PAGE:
The Lee-Enfield No. 5 Mk 1 Jungle Carbine
The history behind this British rifle
Let us return now to the thrilling days of yesteryear (in this case, the late 1950s). A couple of miles from where I lived in New Jersey, there was a discount store—today, I guess you’d call it a job-lot store—that sold damn near everything at low, low prices. One of the things they sold was guns. Real ones. My brother and I, who both liked guns a lot, bought at one time or another, a near-mint Argentine Mauser (and loads of cheap military ammo), a DEWAT Sten gun*, and a Lee-Enfield No. 5 Mk 1 Jungle Carbine.
Neither of us was old enough to have a driver’s license, and it was all perfectly legal, or at least six decades have gone by and neither of us has been arrested. We’d go to a local rifle range and blow away our hearing, because no one wore headphones, and have a fine time. I have no idea what happened to these rifles. I seem to recall we had to get rid of the Sten gun because the neighbors were frightened and complained.
I believe we paid about $15 for each of these rifles, which is $130 in 2017 dollars, so it was with a sense of shock and awe that I beheld a Jungle Carbine in Cabela’s Gun Library for $750. It was somewhere in the NRA Fair/Good range, and that is not a high price; I see them on the Internet for $900.
It’s an interesting rifle. The term Jungle Carbine was strictly unofficial; the No. 5 Mk 1 was designed in 1943 for Britain’s airborne troops in Europe, who were burdened by the long, heavy Lee-Enfield No. 4 Mk 1, and the hideous Sten gun**. Rather than design an entirely new rifle (they would not have been able to produce it in any event), British armorers chipped and whittled at the No. 4. They shortened the barrel to 18.8 inches from 25 inches, lopped off part of the fore-end, hollowed out the bolt knob, and ground metal from the action.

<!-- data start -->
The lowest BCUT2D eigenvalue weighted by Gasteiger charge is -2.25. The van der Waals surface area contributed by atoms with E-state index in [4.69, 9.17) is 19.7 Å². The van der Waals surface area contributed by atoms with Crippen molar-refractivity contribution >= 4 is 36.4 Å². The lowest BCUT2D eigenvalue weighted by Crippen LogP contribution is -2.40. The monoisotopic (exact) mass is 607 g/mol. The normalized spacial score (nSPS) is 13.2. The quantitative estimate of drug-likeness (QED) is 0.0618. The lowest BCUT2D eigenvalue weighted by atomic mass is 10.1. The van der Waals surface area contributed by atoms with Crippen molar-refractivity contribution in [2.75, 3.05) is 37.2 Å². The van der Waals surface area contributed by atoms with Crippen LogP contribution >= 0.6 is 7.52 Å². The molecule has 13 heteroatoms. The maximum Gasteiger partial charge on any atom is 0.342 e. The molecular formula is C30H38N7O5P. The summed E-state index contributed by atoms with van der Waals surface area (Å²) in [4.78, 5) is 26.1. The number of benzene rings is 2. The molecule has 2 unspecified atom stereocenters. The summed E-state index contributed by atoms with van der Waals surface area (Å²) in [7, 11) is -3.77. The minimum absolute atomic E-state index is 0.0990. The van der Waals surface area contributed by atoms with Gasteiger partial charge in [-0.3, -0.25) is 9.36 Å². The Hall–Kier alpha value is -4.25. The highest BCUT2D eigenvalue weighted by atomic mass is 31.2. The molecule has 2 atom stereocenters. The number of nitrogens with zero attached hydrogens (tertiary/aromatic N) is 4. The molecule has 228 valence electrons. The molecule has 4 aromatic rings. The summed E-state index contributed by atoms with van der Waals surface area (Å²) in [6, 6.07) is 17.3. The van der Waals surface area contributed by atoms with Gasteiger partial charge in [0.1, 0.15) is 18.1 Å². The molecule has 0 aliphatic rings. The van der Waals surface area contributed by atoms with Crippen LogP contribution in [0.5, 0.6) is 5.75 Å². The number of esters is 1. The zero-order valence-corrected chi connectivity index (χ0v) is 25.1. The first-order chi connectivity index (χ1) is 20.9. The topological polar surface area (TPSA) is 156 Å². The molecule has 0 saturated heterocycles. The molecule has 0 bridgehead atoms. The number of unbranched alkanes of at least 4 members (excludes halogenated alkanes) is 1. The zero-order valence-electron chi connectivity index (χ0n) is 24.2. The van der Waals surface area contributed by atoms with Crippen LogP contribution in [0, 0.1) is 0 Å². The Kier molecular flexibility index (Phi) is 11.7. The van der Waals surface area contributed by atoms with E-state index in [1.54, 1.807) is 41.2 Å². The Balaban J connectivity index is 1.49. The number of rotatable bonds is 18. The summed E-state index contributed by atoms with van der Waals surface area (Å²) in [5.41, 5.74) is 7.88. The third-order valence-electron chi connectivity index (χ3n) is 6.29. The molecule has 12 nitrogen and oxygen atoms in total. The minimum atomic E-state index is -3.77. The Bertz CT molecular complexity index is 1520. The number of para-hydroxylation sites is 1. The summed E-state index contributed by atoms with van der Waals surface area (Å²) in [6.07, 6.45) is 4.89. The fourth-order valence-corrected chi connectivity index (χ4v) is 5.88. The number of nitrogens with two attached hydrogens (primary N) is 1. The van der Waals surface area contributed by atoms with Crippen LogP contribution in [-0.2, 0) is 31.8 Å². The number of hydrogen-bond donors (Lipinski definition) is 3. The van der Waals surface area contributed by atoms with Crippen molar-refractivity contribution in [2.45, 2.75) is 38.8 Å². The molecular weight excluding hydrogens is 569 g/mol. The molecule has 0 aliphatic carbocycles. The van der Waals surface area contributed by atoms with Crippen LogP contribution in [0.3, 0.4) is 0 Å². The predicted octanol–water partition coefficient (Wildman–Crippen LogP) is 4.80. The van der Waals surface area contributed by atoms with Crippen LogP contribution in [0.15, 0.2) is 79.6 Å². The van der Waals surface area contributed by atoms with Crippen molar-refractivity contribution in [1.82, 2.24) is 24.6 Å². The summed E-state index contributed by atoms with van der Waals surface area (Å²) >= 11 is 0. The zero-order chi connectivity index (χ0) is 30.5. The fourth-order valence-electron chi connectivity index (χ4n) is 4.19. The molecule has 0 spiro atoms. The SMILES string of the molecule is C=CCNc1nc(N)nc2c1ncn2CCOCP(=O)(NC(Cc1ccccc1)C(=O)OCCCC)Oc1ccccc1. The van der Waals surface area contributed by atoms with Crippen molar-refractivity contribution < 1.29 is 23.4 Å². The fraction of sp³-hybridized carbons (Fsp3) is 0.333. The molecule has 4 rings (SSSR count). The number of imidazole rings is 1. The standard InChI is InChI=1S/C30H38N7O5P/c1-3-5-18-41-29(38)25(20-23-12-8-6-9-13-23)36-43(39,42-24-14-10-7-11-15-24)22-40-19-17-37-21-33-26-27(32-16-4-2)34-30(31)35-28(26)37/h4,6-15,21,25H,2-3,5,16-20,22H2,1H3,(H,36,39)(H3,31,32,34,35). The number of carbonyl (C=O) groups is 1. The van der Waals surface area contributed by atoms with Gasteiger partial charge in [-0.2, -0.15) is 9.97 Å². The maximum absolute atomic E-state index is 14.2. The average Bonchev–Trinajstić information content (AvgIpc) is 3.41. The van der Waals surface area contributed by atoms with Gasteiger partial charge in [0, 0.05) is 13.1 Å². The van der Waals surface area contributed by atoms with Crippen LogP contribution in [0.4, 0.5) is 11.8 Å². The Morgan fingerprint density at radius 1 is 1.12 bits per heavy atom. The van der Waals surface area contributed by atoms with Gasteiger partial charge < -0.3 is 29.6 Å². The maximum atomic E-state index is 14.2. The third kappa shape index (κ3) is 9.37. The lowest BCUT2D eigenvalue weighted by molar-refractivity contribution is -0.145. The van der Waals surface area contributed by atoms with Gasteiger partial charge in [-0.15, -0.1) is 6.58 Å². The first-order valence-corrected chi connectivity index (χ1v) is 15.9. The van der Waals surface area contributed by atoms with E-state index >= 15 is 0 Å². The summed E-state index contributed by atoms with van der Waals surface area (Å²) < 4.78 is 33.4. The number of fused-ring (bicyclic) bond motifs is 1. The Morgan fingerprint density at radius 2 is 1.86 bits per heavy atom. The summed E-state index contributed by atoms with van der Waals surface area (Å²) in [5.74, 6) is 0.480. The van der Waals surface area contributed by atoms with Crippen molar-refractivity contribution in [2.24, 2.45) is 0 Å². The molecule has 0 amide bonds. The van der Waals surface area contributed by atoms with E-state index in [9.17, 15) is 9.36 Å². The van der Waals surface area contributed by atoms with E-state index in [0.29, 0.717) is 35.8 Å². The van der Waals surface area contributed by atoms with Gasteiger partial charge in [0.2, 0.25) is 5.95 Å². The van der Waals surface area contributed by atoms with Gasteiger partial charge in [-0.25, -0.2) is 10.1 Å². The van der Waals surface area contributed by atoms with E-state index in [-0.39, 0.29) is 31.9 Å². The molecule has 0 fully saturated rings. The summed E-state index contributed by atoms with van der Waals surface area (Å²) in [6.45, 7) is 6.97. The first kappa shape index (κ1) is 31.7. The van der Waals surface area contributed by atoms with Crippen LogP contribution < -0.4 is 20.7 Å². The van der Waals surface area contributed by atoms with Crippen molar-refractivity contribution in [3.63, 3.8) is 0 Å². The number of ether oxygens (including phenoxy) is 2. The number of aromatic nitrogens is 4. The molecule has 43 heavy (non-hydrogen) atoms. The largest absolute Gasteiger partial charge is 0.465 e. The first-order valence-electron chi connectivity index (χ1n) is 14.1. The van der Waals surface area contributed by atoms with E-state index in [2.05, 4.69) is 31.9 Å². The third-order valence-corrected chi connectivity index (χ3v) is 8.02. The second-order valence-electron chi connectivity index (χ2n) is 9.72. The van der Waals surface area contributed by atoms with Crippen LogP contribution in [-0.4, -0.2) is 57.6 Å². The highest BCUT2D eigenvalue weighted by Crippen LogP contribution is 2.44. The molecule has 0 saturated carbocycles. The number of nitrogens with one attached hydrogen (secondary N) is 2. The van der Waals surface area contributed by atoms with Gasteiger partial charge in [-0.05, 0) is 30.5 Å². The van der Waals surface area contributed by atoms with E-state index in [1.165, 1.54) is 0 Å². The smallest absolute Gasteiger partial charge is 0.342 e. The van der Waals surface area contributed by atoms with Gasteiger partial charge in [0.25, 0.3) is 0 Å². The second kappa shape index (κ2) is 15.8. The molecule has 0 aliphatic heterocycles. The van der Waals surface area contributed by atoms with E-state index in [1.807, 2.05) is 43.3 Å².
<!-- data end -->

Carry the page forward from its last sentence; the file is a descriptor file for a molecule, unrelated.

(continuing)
The new rifle was considerably shorter and 2 pounds lighter than the original. But there were, as they say, problems, or as the late actor Victor Spinetti said, “Of course it doesn’t work; it’s British.” The shortened barrel produced a massive muzzle flash. This was solved, mostly, by the addition of a conical flash hider. Because of the lighter weight and the change in balance, the No. 5 kicked like a mule. To prevent excess suffering, the Brits added a small, rock-hard recoil pad to the butt. It didn’t help much. As I recall, the carbine my brother and I bought was extremely unpleasant to shoot.
Then there was the “wandering zero” problem. It was claimed that the No. 5 could not hold its zero. There’s some dispute over this. One side claims that the action torqued because of lightening cuts in the receiver. The other side claims that there’s nothing wrong with the rifle, that Great Britain just wanted it off the inventory because everyone else was going to semi-autos.
All told, 251,368 No. 5s were built between 1944 and 1947. In fairness, the Mk 5 had some admirable features. It was, like all Enfields, indestructible, very fast to operate for a bolt action, powerful for its size, and quick to reload. It saw service in World War II, Korea, and the Malayan Emergency.
It had a fan in the person of the late George MacDonald Fraser, who wrote the wonderful Flashman novels. Fraser was an NCO (later an officer) in the British Army and served in the Burma Campaign in World War II. He used the Jungle Carbine in combat, and said it was an excellent rifle, and that if you aimed, as you were supposed to, you had no need of a semi-auto or a full-auto weapon. I will take his word for it.
*DEWAT stands for Deactivated War Trophy, and you don’t hear the phrase much any more. Back in the late ’40s and ’50s, DEWATS were imported by the ton and used for God knows what, since the barrels were plugged with solder near the breech. It was fairly easy to remove. A friend of mine was expelled from Yale, he says, for re-activating a DEWAT Sten gun in the Yale machine shop. He was simply invited to get his education elsewhere. I can’t imagine the hoo-hah if someone did that today.
**The Sten gun was called “the plumber’s delight” because it could literally be assembled by a plumber. It was inaccurate except at very short range. Also, it was unreliable. In 1942, the British sent a pair of Czech assassins to kill SS general Reinhard Heydrich. They planned to hose him down with a Sten as his car slowed for a turn, but the gun jammed and refused to fire. One of the pair threw a grenade, which drove horsehair from the car’s upholstery into Heydrich’s side. This caused an infection, which killed Heydrich a week later. His last words were, allegedly, Natürlich hat es nicht funktioniert, es ist britisch. (Of course it didn’t work, it’s British.)